Read more : Read more : Ryan Shorthouse: Tackling obesity

Sunday, 27 January 2008

Tackling obesity

Over the past decade, the number of British people who are obese has risen dramatically. Nearly a quarter of 11-15 year old boys are now obese, substantially higher than the 14% who were in 1995. By 2050, nearly 60% of the total population will be obese. The Health Secretary's determination to attempt to tackle the obesity epidemic is therefore welcome.

The Department of Health (DofH) published "Healthy Weight, Healthy Lives" last week. One idea in the report was that Government would pay people if they lost weight, ate healthily, and were consistently physically active. This proved deeply controversial. The radio waves were full of angry people expressing their irritation that overweight people get money to keep in shape whilst they pay hundreds of pounds a year for a gym membership

The main issue I have is I don't think it would work. Government cannot make people lose weight. Only people themselves can do that. Obese people already have to face the humiliation of stepping into a society that is obsessed with appearance. Many feel ostracised, lonely and ashamed: if these horrible feelings are not incentives to change eating habits, a DofH cash incentive certainly won't be.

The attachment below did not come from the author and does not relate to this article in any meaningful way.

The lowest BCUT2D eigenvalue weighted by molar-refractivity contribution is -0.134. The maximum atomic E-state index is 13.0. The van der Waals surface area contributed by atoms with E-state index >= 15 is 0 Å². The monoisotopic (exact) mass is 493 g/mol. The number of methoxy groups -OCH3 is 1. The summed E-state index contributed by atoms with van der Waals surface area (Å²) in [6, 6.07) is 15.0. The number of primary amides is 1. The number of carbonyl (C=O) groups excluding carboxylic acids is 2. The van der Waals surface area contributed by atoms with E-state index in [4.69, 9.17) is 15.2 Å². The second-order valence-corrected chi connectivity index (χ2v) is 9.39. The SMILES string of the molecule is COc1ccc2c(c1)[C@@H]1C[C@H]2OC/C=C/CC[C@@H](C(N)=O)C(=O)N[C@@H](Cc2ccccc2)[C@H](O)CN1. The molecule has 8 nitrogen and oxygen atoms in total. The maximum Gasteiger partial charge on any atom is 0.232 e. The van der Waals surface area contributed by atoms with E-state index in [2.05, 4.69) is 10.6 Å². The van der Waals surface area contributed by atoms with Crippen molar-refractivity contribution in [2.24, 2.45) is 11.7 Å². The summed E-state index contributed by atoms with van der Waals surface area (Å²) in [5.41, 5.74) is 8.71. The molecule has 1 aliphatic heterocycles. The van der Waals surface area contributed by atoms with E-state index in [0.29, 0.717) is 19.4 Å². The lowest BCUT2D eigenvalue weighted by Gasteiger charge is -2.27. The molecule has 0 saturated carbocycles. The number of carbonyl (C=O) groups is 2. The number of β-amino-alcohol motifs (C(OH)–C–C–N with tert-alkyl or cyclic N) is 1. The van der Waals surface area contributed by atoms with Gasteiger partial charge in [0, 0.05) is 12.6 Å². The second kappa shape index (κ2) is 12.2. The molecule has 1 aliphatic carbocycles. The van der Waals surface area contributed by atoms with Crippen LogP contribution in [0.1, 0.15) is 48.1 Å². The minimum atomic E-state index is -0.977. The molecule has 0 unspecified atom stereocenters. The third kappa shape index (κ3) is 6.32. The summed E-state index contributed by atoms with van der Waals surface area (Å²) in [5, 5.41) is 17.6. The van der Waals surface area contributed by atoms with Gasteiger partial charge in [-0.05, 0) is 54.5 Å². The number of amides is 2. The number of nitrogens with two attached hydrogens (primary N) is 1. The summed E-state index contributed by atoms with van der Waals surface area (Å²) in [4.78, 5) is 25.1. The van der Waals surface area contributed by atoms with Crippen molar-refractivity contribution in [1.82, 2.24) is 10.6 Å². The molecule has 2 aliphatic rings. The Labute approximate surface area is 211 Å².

Government, however, can create an environment to help people make choices that will keep them healthy. It can encourage schools to provide at least five hours of sport a week and run extra-curricular activities in the evening. It can improve the safety of public spaces so children have the option of playing outside and burning off energy. It can ban the advertising of junk food to children on the Television so they don’t persistently crave foods that are high in fat, sugar and salt. Government can also increase police numbers on the streets so adults are more likely to feel safe jogging.

To be fair, the Government are committed to some of these ideas. But it is wrong in its assumption that it can make people lose weight. What it can do is create circumstances that will increase the chances of individuals making choices to improve their health.

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